Faber: The challenge is that most investors want to think in binary terms: Either I'm bullish and I’m buying, or I’m bearish and I'm selling. But the reality is that there’s a full spectrum of probabilities. The U.S. valuation right now is expensive; it’s higher than average, and future returns should be lower than average—let’s call it around 3 or 4 percent nominal. That’s not great, but not horrific like the late ’90s. We wouldn’t define it as a bubble; it's more of a head wind.

If you look at the rest of the world, the bad news is the U.S. is expensive. The good news is the rest of the world is really cheap. Some of the markets are incredibly cheap, like eastern Europe, Greece, Russia, Brazil. Historically, if you look at a portfolio of foreign countries and simply invest in the cheapest, you outperform a market-cap or equal-weighted portfolio by quite a bit. Your ETF invests in the 10 or 11 cheapest countries, or those that have been really beaten down. We were debating the other day whether it should be called the “Terrible 10 ETF.”

Faber: That’s funny. But this is an important point, and it ties in to why the strategy works. When you’re investing in the cheapest valuations—Greece at 4 and Russia at 6—you’re invariably investing in markets that have already declined a lot. Valuations correlate very highly with drawdowns. The most volatile part of the price/earnings ratio is the price, how much things have moved. Many of these markets have declined 40, 60, 80 percent at some point, so you’re investing in what many would consider to be terrible markets.

Usually these declines are consistent with terrible geopolitical headlines. Think of Russia right now. But if, behaviorally, no one wants to own these individually, imagine the career risk you would be taking if you were an investment advisor and you were going to people saying, “We should be buying Russia and Greece.” You’d probably get fired. That’s one of the reasons value investing works.

The problem with calling it the Terrible 10 ETF, of course, would be that it would be challenging for an advisor/investor to buy these names. “Global value” to us seems a lot more tolerable. How do you know for sure what you have in your hand is a value play—where it’s cheap and it shouldn’t be this cheap—versus a value trap?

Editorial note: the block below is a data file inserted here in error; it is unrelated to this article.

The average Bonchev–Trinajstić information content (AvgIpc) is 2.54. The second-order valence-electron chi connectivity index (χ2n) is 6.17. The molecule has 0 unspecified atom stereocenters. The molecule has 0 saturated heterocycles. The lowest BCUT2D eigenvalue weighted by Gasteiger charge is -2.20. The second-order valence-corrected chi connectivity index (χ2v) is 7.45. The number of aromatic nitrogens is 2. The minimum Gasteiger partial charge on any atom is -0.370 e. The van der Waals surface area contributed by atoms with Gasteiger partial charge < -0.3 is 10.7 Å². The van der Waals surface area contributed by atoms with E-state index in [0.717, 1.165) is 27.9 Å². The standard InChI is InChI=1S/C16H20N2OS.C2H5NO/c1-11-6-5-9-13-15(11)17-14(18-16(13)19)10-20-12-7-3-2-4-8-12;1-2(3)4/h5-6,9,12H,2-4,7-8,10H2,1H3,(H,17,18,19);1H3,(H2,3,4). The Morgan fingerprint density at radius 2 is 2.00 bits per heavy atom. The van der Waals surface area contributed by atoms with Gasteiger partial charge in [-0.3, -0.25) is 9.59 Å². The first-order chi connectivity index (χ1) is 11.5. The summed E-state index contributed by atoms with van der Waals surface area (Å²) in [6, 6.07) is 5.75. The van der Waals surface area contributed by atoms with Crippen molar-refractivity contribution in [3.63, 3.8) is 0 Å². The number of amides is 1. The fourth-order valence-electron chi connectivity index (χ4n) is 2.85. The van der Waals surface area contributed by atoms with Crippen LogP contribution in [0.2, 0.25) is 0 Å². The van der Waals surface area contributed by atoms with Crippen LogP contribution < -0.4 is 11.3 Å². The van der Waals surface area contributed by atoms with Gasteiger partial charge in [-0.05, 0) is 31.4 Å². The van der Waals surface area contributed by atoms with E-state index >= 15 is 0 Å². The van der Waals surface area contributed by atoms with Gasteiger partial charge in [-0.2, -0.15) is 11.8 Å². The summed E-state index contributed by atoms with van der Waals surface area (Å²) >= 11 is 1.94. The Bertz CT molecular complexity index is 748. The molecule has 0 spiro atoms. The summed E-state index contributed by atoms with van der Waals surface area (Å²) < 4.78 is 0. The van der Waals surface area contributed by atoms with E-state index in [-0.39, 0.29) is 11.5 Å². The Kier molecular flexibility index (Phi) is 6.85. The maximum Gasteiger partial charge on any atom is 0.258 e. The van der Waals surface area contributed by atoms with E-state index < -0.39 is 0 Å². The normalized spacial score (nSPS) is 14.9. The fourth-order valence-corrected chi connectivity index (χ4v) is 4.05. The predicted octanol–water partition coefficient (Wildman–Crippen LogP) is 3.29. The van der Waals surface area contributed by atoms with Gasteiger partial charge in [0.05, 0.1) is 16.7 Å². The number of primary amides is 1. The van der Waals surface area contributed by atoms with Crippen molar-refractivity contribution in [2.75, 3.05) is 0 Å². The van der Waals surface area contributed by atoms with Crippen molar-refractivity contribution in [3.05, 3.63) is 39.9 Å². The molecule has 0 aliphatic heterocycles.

Faber: That’s one reason we wanted to make sure to simulate in backtests what these portfolios would have looked like historically. The results are very clear that investing in cheap countries is a much better idea than investing in the broad market, especially in the expensive countries. That’s something a lot of people don’t focus on: It’s not just about investing in what’s cheap, it’s also avoiding what’s expensive.

A great example is Japan in the late ’80s. Japan was half the world’s market cap in the late ’80s. It was also, by far, the biggest bubble we’ve ever seen. They hit a CAPE of almost 100. If you were investing in an indexed broad global market portfolio, you had half your assets in the most expensive bubble we’ve ever seen. That’s not a smart thing to be doing, right?

It’s similar to where we find ourselves today. The U.S. is half the world market cap and it’s also one of the most expensive markets in the world. U.S. investors, which already have home-country bias, put 70 percent of their assets in U.S. stocks. From a value perspective, they should be putting less in the U.S.

It’s not just about buying what’s cheap, because any market could continue to go down even more. But it’s also about avoiding what’s expensive; and the reason you want a basket of these countries. Is there an average time frame for how long it takes an overvalued or an undervalued market to go back to fair value?

Faber: A few charts in the book demonstrate this, and we looked at a lot of countries’ bubbles. I figured the number was around three years to work off some of the valuation.